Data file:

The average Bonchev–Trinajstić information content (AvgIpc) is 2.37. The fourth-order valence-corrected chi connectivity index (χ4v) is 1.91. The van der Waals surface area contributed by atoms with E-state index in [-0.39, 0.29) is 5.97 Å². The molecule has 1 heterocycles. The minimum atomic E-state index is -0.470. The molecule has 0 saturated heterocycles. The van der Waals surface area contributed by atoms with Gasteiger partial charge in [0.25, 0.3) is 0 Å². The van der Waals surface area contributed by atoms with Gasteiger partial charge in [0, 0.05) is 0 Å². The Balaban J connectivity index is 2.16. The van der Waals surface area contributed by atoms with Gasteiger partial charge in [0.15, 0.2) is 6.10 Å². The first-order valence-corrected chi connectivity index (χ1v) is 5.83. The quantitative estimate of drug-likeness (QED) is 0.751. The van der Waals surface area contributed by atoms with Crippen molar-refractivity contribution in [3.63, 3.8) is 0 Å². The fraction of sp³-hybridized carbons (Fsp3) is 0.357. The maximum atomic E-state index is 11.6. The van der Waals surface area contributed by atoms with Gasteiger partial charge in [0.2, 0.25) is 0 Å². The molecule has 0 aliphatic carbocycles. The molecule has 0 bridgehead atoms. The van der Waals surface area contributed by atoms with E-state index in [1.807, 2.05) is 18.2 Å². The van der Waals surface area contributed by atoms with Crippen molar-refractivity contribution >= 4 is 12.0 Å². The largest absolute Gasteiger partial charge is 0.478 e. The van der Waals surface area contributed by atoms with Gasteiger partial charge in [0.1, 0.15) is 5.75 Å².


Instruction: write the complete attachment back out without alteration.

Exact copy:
The average Bonchev–Trinajstić information content (AvgIpc) is 2.37. The fourth-order valence-corrected chi connectivity index (χ4v) is 1.91. The van der Waals surface area contributed by atoms with E-state index in [-0.39, 0.29) is 5.97 Å². The molecule has 1 heterocycles. The minimum atomic E-state index is -0.470. The molecule has 0 saturated heterocycles. The van der Waals surface area contributed by atoms with Gasteiger partial charge in [0.25, 0.3) is 0 Å². The van der Waals surface area contributed by atoms with Gasteiger partial charge in [0, 0.05) is 0 Å². The Balaban J connectivity index is 2.16. The van der Waals surface area contributed by atoms with Gasteiger partial charge in [0.15, 0.2) is 6.10 Å². The first-order valence-corrected chi connectivity index (χ1v) is 5.83. The quantitative estimate of drug-likeness (QED) is 0.751. The van der Waals surface area contributed by atoms with Crippen molar-refractivity contribution in [3.63, 3.8) is 0 Å². The fraction of sp³-hybridized carbons (Fsp3) is 0.357. The maximum atomic E-state index is 11.6. The van der Waals surface area contributed by atoms with Gasteiger partial charge in [0.2, 0.25) is 0 Å². The molecule has 0 aliphatic carbocycles. The molecule has 0 bridgehead atoms. The van der Waals surface area contributed by atoms with E-state index in [1.807, 2.05) is 18.2 Å². The van der Waals surface area contributed by atoms with Crippen molar-refractivity contribution >= 4 is 12.0 Å². The largest absolute Gasteiger partial charge is 0.478 e. The van der Waals surface area contributed by atoms with Gasteiger partial charge in [0.1, 0.15) is 5.75 Å².